It is difficult for a liberal to raise concerns about irresponsible corporations without being accused of class warfare. The Wall Street Journal recently ridiculed Al Gore for "schlock populism" and cynical "business-bashing."
In truth Gore's criticism is carefully calibrated and directed against assaults that affect the broad middle class. The vice president goes after drug companies for price-gouging, managed care companies for second-guessing doctors, tobacco companies for marketing products to kids, and Hollywood for purveying violence. Most voters agree with Gore. But the vice president hasn't attacked corporations in general. Nor has he addressed America's gross disparities of income and wealth, or the fact that tens of millions of full-time jobs fail to pay a living wage, or the abuses of welfare reform. That brand of class politics takes exceptional political courage because most of America considers itself middle class.
The real class warfare in America today is top-down, as it has been ever since Ronald Reagan. The proposed Bush tax cut, which would bestow 43 percent of the money on the top 1 percent of earners [see Robert McIntyre, "Tax Wars," page 23] is just the beginning. The general conservative assault on social endeavor is occasionally principled and libertarian, but can be usefully understood in terms of class.
The rich don't need government because they can simply opt out--to private schools, exclusive clubs, gated communities, personal physicians, nannies, limousines, and helicopters. The rest of us depend on basic public services and social infrastructure. Starve Medicare, and you ration health care for those with a limited ability to pay. Cut federal help to schools, and you deny upward mobility to the children of the nonrich. Refuse to address the job-family straddle faced by working parents, and you assault every child whose parents cannot afford expensive private day care. That's class warfare, big-time.
Collective purpose is not just about social investment. Deregulation has been a back-door form of class warfare. A generation ago, industries such as airlines, electric power generation, trucking, telephone service, hospitals, and banks were all government-regulated. Supposedly, deregulation would help consumers, but its practical effect has been a mixed bag. Airline fares have come down on average (along with service), but prices today are a crazy quilt, and average prices actually fell at a faster rate before deregulation. The whole airline system is now a mess. Likewise, electric power. Ditto banks. Ditto telephones. Verizon recently advertised that it is now possible to have your local and long-distance service conveniently provided by the same carrier. Imagine, one phone company! What will the free market dream up next?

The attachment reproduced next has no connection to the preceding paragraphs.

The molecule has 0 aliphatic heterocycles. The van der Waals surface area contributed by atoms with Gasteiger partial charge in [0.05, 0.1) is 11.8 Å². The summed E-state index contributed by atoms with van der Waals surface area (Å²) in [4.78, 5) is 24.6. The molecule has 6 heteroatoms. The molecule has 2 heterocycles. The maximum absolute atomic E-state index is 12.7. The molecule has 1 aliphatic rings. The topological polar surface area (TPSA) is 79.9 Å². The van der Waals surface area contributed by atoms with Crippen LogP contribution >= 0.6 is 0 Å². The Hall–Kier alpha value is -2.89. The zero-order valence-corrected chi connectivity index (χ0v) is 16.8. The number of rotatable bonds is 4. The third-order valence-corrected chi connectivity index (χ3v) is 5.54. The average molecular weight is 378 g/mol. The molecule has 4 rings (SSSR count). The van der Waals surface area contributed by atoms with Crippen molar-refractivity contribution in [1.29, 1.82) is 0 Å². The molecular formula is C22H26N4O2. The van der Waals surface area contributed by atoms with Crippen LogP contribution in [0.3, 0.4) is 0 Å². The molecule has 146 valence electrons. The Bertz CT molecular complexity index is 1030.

But if it's a mixed blessing for consumers, deregulation has been devastating for blue-collar workers. The old regulated phone company had a social compact with its workers. Regulation guaranteed stable (but not excessive) profits. This climate, in turn, allowed gains of productivity to be shared with workers. The old AT&T accepted its unions, and its employees delivered a high quality of service to consumers.
With deregulation the cutthroat battle for market share is often waged via steady erosions in pay, working conditions, and job security. Union workers with decent incomes are played off against casual labor. Consumers also suffer. If you wonder why some telephone operators sound barely literate, consider that many are nonunion workers who make as little as $6 an hour, and that turnover is high. The recent Verizon strike was not primarily about pay scales but about job speedup and the company's war on unions. The Communications Workers of America and the International Brotherhood of Electrical Workers won a significant victory, which will help them organize nonunion parts of the company.
What is true of telecommunications is also true of the airlines, hospitals and nursing homes, trucking companies, and public utilities. Deregulation guts good jobs. The blue-collar middle class, once the pride of America, is becoming an endangered species.
Deregulation of global commerce is also a form of class warfare. It puts pressure on rich and poor nations to shred their social safety nets in order to reassure investors and bankers. It pits modestly well-paid industrial workers in the North against desperate ones in the developing South rather than forging a common strategy that applies basic rules of decent conduct to all capital investment flows.
Lamentably, many Democrats as well as Republicans embrace the formula. You don't hear much about this form of class warfare because it is never advertised as such. Rather, the rhetoric is one of general efficiency: Shrink government, lower taxes, get rid of regulation, liberate capital--and the economy will soar. "Everyone" will benefit. But the past decade has conclusively demonstrated that everyone doesn't benefit.
I began by observing that it is hard for American politicians to address the plight of the poor in a largely middle-class country. The one proven way to join the interests of middle-class and poor families is through universal government programs and through regulation that protects the entire citizenry. But discredit government, and you sever that alliance. So class warfare from the top not only harms the economic security of ordinary people; it wrecks progressive coalition politics.
Maybe it's not so bad to be accused of class warfare. Class is the great unmentionable in America. If it can finally be spoken of, we may appreciate that only a small minority really benefits from top-down class politics--and the rest of us have more votes. ¤